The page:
5. 5. action. The falling action tells about thesucceeding events following the climax. Itshows the events that resulted from theactions that the characters made to solvethe problem.”“What part of the story is the falling action? (Student pastes his/her sheet)Yes,”Do you like to read it? Is the statement (Student reads)correct, class?“Very Good! And the last one is theresolution. It shows how the storyconcluded.”“What part concludes the story? Yes,” (Student pastes his/her sheet)Do you like to read it? Is the statement (Student reads)correct class?Good job! Class, as you have observed, the (Student answers)story was created by Aram, right?Class, in literature, we have this element (Students listen)called the Point-of-view that tells who thenarrator of the story is. In our selection,the Locomotive, the narrator uses thepronoun “I” and this Point-of-view is calledFirst person point-of-view.“Class, in the selection, there seems to have (Student answers)a problem about Locomotive 38. Cansomeone tell me about this problem?“Good! Can you read the lines suggesting (Student reads)that idea?”“Class, why do you think was Locomotive (Student answers)38 treated that way?”“That’s a good point! What do you think (Student answers)does Aram’s experience tell us?”Post-reading 1. What did Locomotive 38 and Aram (Student answers) have in common that made them friends?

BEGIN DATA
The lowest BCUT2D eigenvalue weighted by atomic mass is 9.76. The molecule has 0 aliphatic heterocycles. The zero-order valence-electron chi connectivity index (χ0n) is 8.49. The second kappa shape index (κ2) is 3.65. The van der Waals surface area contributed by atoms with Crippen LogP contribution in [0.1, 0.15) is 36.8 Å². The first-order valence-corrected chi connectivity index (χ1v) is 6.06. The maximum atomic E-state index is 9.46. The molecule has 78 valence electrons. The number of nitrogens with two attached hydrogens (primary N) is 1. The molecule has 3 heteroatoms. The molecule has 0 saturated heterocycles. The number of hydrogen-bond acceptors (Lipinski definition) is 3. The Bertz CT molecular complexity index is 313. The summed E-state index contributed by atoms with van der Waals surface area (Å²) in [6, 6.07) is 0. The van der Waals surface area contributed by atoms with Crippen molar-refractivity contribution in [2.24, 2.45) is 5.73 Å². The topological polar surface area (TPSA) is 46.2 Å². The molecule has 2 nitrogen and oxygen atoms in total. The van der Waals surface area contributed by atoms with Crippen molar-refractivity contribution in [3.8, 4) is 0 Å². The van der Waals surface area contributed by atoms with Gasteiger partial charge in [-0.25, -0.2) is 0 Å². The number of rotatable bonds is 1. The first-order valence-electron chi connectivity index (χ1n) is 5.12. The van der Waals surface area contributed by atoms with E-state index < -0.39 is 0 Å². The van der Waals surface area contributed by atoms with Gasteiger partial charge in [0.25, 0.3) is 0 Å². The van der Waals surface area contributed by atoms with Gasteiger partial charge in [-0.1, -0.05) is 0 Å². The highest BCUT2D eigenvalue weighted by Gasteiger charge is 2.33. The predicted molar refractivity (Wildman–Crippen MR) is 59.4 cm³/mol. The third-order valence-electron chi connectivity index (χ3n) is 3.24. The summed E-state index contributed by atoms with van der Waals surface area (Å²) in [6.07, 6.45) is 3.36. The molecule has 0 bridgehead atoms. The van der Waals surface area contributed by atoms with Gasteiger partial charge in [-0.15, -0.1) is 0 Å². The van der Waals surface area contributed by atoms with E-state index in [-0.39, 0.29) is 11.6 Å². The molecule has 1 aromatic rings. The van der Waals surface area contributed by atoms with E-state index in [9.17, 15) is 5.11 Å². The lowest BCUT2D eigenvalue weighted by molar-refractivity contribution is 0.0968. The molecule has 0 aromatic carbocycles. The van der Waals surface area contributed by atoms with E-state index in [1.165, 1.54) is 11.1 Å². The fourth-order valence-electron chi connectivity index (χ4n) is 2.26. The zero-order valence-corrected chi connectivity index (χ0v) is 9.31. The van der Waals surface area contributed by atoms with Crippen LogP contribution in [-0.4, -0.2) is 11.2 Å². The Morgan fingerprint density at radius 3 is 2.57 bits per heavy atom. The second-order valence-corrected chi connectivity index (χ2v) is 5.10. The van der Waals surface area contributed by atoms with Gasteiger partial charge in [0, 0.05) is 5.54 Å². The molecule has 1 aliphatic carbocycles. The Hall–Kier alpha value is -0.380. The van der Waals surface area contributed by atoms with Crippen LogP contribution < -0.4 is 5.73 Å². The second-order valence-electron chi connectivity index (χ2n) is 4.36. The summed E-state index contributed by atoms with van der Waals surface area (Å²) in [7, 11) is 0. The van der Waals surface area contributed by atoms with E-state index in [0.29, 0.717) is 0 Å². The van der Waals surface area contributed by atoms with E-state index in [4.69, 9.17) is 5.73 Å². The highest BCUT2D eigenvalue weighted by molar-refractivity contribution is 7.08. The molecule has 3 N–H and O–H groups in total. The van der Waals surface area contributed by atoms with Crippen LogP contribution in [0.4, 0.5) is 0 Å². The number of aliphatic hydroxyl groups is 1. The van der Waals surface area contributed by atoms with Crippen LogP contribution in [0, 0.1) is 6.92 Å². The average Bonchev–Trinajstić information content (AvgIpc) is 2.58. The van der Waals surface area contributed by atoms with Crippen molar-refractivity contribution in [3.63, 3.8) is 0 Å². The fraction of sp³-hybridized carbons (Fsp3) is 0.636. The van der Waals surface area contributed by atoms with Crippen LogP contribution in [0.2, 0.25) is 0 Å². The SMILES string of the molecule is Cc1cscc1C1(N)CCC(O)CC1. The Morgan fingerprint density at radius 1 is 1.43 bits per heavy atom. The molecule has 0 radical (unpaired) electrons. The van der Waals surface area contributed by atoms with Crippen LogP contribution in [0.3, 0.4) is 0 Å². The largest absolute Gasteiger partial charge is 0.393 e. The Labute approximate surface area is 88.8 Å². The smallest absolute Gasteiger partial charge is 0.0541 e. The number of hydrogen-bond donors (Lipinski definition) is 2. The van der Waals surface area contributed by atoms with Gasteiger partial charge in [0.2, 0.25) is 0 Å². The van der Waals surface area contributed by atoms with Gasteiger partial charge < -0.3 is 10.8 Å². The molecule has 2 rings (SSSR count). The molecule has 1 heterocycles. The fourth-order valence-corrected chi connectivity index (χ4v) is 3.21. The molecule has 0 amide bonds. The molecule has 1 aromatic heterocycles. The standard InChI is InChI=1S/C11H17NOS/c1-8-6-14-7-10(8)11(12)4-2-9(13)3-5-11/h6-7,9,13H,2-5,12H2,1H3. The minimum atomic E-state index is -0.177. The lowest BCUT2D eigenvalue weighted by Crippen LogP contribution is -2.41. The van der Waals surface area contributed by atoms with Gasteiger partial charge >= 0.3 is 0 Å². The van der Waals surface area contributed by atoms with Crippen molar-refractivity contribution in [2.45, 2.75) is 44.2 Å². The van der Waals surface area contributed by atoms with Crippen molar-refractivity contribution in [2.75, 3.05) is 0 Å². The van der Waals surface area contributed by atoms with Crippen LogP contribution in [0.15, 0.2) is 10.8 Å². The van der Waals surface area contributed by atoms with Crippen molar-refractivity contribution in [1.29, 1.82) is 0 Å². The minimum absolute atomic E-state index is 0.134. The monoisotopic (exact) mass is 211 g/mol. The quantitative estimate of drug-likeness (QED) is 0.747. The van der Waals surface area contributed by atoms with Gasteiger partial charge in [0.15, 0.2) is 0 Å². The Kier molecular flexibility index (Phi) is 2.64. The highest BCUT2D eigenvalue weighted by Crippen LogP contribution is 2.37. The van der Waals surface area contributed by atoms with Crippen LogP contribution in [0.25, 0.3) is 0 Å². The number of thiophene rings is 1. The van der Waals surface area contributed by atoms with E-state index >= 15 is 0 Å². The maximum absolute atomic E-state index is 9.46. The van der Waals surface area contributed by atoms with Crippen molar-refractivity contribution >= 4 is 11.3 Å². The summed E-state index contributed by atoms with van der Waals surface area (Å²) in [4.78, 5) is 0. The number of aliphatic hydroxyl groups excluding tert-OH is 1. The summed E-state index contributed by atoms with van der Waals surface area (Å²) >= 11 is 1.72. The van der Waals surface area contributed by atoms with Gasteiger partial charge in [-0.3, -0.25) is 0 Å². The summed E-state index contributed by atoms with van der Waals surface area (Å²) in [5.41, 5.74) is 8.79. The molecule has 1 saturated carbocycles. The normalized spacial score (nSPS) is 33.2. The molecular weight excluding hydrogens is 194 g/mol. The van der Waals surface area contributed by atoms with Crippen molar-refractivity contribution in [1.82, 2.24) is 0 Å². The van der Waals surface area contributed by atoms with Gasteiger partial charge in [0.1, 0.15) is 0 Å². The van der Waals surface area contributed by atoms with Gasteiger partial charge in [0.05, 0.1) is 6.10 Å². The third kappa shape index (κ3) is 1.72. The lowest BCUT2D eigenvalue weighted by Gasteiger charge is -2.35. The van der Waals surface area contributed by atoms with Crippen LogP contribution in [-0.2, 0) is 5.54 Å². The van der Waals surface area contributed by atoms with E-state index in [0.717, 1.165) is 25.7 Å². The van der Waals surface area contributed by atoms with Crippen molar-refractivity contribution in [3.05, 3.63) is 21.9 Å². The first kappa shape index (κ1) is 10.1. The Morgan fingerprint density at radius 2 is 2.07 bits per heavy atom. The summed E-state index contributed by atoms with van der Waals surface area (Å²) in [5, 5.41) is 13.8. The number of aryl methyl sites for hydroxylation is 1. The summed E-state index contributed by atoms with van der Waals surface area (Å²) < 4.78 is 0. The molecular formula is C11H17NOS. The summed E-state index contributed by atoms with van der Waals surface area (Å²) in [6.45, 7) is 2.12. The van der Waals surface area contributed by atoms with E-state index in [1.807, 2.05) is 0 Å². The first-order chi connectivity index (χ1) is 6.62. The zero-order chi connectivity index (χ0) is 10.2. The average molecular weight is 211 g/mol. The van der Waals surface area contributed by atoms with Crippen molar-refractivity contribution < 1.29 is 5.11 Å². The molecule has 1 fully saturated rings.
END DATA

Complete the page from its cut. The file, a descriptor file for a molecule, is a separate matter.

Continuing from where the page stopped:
6. 6. 2. Who is a real friend? Is it necessary (Student answers) to have many friends? 3. Why do you think did Locomotive (Student answers) 38 easily trusted Aram? 4. If you were Aram, will you talk to a (Student answers) stranger like Locomotive 38? If you were Locomotive 38, will you also talk to a stranger like Aram? 5. Is physical appearance has a (Student answers) bearing in the humanity of a person why? 6. If Aram did not have the wealth he (Student answers) possessed, do you think Aram and Mr. Lewis will still entertain him? Generalization: Class, let’s wrap up our lesson. What is a (Student answers) short story? Yes? Very Good! Can you repeat that, (Student answers) Brilliant! How about its elements? Yes, (Student answers) Good job! Have you learned something (Students answer) today? Nice! Let’s all stand up. Please lead the (Student leads the prayer) closing prayer, Goodbye class! “Goodbye and thank you, Sir) V. EvaluationAssignment